Life-saving pets: Dogs that calm Alzheimer's patients
Pets and People: Page 7
Pets are therapeutic for those with Alzheimer's and dementia, experts say. According to the Fisher Center for Alzheimer's Research Foundation, therapy dogs can provide important comfort, companionship, and a sense of connection for those isolated by Alzheimer's and dementia. One dog, a prizewinning golden retriever named James, has been calming residents in the dementia units at the Birmingham Green Nursing Home and Assisted Living facility for several years since he became a therapy dog after retiring from dog shows.
Mara Baun has been documenting the therapeutic effects of dogs on dementia patients at the University of Houston School of Nursing for more than a decade. According to Baun, people with dementia had fewer episodes of disorientation, wandering, and aggression when a dog was resident in the special care unit where they lived. And at the University of Nebraska, researchers found that dogs can provide relief from sundown syndrome, in which those with Alzheimer's become confused and agitated as the light changes at the end of the day.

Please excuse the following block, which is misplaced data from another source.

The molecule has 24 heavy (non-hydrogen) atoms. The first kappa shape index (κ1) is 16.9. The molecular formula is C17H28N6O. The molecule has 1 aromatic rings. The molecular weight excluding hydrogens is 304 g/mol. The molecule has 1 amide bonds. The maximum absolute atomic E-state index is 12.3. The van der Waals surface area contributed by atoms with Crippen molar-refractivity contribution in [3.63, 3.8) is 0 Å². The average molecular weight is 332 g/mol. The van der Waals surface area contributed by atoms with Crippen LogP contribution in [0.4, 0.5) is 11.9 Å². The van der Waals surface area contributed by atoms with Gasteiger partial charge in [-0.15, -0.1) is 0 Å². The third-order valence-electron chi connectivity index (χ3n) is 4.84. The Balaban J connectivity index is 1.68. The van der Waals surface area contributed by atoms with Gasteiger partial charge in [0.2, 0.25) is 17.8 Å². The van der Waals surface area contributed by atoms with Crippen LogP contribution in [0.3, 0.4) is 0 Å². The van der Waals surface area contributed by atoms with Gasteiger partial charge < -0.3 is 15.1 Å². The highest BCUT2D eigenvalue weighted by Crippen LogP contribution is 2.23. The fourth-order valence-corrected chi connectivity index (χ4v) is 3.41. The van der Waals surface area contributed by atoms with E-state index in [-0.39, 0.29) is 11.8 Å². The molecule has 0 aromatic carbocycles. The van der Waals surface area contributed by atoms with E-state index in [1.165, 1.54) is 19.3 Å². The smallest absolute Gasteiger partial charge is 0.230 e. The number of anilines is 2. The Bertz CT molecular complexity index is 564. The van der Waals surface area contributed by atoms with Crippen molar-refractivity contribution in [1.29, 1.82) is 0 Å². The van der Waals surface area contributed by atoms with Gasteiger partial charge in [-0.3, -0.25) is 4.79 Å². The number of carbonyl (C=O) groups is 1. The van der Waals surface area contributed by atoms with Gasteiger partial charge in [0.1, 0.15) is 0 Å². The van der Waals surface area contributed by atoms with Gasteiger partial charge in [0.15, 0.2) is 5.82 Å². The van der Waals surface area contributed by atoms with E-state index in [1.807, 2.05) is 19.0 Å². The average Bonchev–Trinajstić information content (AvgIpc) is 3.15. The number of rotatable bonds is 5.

Takeaway tip: If someone you love suffers from Alzheimer's or dementia, consider the companionship of a therapy dog, or scheduling visits with such a dog. And when considering placing someone in an Alzheimer's care unit, ask about the use of pet therapy.